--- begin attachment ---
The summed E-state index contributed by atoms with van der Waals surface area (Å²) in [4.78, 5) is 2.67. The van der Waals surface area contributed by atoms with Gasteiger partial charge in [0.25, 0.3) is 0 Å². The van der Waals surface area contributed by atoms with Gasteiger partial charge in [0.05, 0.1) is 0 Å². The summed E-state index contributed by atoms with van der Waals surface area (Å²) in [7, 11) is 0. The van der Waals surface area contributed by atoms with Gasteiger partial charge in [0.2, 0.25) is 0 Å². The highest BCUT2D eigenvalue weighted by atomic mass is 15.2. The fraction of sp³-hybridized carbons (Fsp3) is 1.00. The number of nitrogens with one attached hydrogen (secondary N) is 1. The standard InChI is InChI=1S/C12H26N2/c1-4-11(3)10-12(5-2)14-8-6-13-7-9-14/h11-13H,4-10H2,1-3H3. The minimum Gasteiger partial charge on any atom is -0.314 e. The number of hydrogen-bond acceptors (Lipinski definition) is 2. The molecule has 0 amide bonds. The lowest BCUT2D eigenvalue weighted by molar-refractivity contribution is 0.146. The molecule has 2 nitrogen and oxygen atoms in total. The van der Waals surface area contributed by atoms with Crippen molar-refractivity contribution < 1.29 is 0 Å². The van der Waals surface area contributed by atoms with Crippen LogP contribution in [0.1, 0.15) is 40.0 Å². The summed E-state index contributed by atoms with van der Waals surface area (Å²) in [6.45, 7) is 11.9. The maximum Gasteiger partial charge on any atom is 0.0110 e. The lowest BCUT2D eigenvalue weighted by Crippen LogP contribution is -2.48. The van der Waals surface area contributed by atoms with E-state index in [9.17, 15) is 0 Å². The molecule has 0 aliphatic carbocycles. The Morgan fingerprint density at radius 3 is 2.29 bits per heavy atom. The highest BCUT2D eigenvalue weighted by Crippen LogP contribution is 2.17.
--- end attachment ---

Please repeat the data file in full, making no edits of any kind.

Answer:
The summed E-state index contributed by atoms with van der Waals surface area (Å²) in [4.78, 5) is 2.67. The van der Waals surface area contributed by atoms with Gasteiger partial charge in [0.25, 0.3) is 0 Å². The van der Waals surface area contributed by atoms with Gasteiger partial charge in [0.05, 0.1) is 0 Å². The summed E-state index contributed by atoms with van der Waals surface area (Å²) in [7, 11) is 0. The van der Waals surface area contributed by atoms with Gasteiger partial charge in [0.2, 0.25) is 0 Å². The highest BCUT2D eigenvalue weighted by atomic mass is 15.2. The fraction of sp³-hybridized carbons (Fsp3) is 1.00. The number of nitrogens with one attached hydrogen (secondary N) is 1. The standard InChI is InChI=1S/C12H26N2/c1-4-11(3)10-12(5-2)14-8-6-13-7-9-14/h11-13H,4-10H2,1-3H3. The minimum Gasteiger partial charge on any atom is -0.314 e. The number of hydrogen-bond acceptors (Lipinski definition) is 2. The molecule has 0 amide bonds. The lowest BCUT2D eigenvalue weighted by molar-refractivity contribution is 0.146. The molecule has 2 nitrogen and oxygen atoms in total. The van der Waals surface area contributed by atoms with Crippen molar-refractivity contribution < 1.29 is 0 Å². The van der Waals surface area contributed by atoms with Crippen LogP contribution in [0.1, 0.15) is 40.0 Å². The summed E-state index contributed by atoms with van der Waals surface area (Å²) in [6.45, 7) is 11.9. The maximum Gasteiger partial charge on any atom is 0.0110 e. The lowest BCUT2D eigenvalue weighted by Crippen LogP contribution is -2.48. The van der Waals surface area contributed by atoms with E-state index in [9.17, 15) is 0 Å². The molecule has 0 aliphatic carbocycles. The Morgan fingerprint density at radius 3 is 2.29 bits per heavy atom. The highest BCUT2D eigenvalue weighted by Crippen LogP contribution is 2.17.